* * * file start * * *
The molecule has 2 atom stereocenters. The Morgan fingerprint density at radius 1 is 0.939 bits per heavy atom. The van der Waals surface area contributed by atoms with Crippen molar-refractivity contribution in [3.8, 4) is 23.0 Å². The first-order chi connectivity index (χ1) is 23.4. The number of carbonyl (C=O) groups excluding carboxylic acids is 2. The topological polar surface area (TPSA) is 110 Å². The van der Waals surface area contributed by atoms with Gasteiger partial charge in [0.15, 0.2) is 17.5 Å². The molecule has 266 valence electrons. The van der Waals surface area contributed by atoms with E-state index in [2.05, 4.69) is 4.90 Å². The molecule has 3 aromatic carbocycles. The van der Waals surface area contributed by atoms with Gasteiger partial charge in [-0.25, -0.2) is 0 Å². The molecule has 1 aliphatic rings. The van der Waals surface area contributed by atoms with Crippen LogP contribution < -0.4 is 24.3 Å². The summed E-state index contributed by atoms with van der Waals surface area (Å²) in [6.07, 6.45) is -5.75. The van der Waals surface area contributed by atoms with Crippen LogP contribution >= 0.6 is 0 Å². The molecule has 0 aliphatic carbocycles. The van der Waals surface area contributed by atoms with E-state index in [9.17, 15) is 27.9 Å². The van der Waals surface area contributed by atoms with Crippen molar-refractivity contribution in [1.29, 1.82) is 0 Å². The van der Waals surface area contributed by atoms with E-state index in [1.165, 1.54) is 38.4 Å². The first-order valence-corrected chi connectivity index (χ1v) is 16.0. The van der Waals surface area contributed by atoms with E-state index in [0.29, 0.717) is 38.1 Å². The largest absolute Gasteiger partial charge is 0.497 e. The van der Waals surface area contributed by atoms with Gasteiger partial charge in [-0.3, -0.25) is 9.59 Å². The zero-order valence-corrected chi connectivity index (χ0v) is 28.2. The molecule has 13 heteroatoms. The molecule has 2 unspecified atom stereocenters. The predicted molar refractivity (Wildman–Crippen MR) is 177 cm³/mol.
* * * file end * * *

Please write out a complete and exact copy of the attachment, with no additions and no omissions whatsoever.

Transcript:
The molecule has 2 atom stereocenters. The Morgan fingerprint density at radius 1 is 0.939 bits per heavy atom. The van der Waals surface area contributed by atoms with Crippen molar-refractivity contribution in [3.8, 4) is 23.0 Å². The first-order chi connectivity index (χ1) is 23.4. The number of carbonyl (C=O) groups excluding carboxylic acids is 2. The topological polar surface area (TPSA) is 110 Å². The van der Waals surface area contributed by atoms with Gasteiger partial charge in [0.15, 0.2) is 17.5 Å². The molecule has 266 valence electrons. The van der Waals surface area contributed by atoms with E-state index in [2.05, 4.69) is 4.90 Å². The molecule has 3 aromatic carbocycles. The van der Waals surface area contributed by atoms with Gasteiger partial charge in [-0.25, -0.2) is 0 Å². The molecule has 1 aliphatic rings. The van der Waals surface area contributed by atoms with Crippen LogP contribution < -0.4 is 24.3 Å². The summed E-state index contributed by atoms with van der Waals surface area (Å²) in [6.07, 6.45) is -5.75. The van der Waals surface area contributed by atoms with Crippen LogP contribution >= 0.6 is 0 Å². The molecule has 0 aliphatic carbocycles. The van der Waals surface area contributed by atoms with E-state index in [9.17, 15) is 27.9 Å². The van der Waals surface area contributed by atoms with Crippen molar-refractivity contribution in [1.29, 1.82) is 0 Å². The van der Waals surface area contributed by atoms with E-state index in [1.165, 1.54) is 38.4 Å². The first-order valence-corrected chi connectivity index (χ1v) is 16.0. The van der Waals surface area contributed by atoms with E-state index in [0.29, 0.717) is 38.1 Å². The largest absolute Gasteiger partial charge is 0.497 e. The van der Waals surface area contributed by atoms with Gasteiger partial charge in [-0.3, -0.25) is 9.59 Å². The zero-order valence-corrected chi connectivity index (χ0v) is 28.2. The molecule has 13 heteroatoms. The molecule has 2 unspecified atom stereocenters. The predicted molar refractivity (Wildman–Crippen MR) is 177 cm³/mol.